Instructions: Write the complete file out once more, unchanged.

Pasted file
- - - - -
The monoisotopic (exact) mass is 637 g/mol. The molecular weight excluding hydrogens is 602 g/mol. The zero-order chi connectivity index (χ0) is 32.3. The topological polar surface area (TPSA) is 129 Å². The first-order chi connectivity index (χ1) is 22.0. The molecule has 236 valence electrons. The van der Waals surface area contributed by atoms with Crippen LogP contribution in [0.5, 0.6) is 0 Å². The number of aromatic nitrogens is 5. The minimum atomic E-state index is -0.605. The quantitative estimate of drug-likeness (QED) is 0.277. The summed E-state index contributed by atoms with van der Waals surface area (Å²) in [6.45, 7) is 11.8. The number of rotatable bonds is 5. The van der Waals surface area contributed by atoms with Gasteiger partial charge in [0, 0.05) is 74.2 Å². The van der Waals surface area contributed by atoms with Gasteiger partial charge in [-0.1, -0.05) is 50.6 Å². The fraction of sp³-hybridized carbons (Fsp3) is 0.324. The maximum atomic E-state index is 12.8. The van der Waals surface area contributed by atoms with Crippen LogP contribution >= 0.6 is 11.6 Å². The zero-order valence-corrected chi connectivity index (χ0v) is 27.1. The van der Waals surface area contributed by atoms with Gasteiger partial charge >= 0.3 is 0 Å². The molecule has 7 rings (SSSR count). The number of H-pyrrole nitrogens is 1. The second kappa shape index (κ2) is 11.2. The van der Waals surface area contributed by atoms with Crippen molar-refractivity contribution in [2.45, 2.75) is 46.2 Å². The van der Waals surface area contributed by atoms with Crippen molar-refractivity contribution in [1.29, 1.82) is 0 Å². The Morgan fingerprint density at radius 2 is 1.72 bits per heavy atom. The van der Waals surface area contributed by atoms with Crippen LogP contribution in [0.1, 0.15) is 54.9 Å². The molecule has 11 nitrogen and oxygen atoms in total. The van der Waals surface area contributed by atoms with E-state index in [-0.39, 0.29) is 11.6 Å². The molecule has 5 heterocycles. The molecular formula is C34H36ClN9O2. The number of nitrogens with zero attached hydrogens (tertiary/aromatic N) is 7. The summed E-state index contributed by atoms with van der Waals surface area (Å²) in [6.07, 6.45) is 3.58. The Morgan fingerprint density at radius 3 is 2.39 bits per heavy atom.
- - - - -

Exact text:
The monoisotopic (exact) mass is 637 g/mol. The molecular weight excluding hydrogens is 602 g/mol. The zero-order chi connectivity index (χ0) is 32.3. The topological polar surface area (TPSA) is 129 Å². The first-order chi connectivity index (χ1) is 22.0. The molecule has 236 valence electrons. The van der Waals surface area contributed by atoms with Crippen LogP contribution in [0.5, 0.6) is 0 Å². The number of aromatic nitrogens is 5. The minimum atomic E-state index is -0.605. The quantitative estimate of drug-likeness (QED) is 0.277. The summed E-state index contributed by atoms with van der Waals surface area (Å²) in [6.45, 7) is 11.8. The number of rotatable bonds is 5. The van der Waals surface area contributed by atoms with Gasteiger partial charge in [0, 0.05) is 74.2 Å². The van der Waals surface area contributed by atoms with Gasteiger partial charge in [-0.1, -0.05) is 50.6 Å². The fraction of sp³-hybridized carbons (Fsp3) is 0.324. The maximum atomic E-state index is 12.8. The van der Waals surface area contributed by atoms with Crippen LogP contribution >= 0.6 is 11.6 Å². The zero-order valence-corrected chi connectivity index (χ0v) is 27.1. The van der Waals surface area contributed by atoms with Gasteiger partial charge >= 0.3 is 0 Å². The molecule has 7 rings (SSSR count). The number of H-pyrrole nitrogens is 1. The second kappa shape index (κ2) is 11.2. The van der Waals surface area contributed by atoms with Crippen molar-refractivity contribution in [2.45, 2.75) is 46.2 Å². The van der Waals surface area contributed by atoms with Crippen molar-refractivity contribution in [1.29, 1.82) is 0 Å². The Morgan fingerprint density at radius 2 is 1.72 bits per heavy atom. The van der Waals surface area contributed by atoms with Crippen LogP contribution in [0.1, 0.15) is 54.9 Å². The molecule has 11 nitrogen and oxygen atoms in total. The van der Waals surface area contributed by atoms with E-state index in [-0.39, 0.29) is 11.6 Å². The molecule has 5 heterocycles. The molecular formula is C34H36ClN9O2. The number of nitrogens with zero attached hydrogens (tertiary/aromatic N) is 7. The summed E-state index contributed by atoms with van der Waals surface area (Å²) in [6.07, 6.45) is 3.58. The Morgan fingerprint density at radius 3 is 2.39 bits per heavy atom.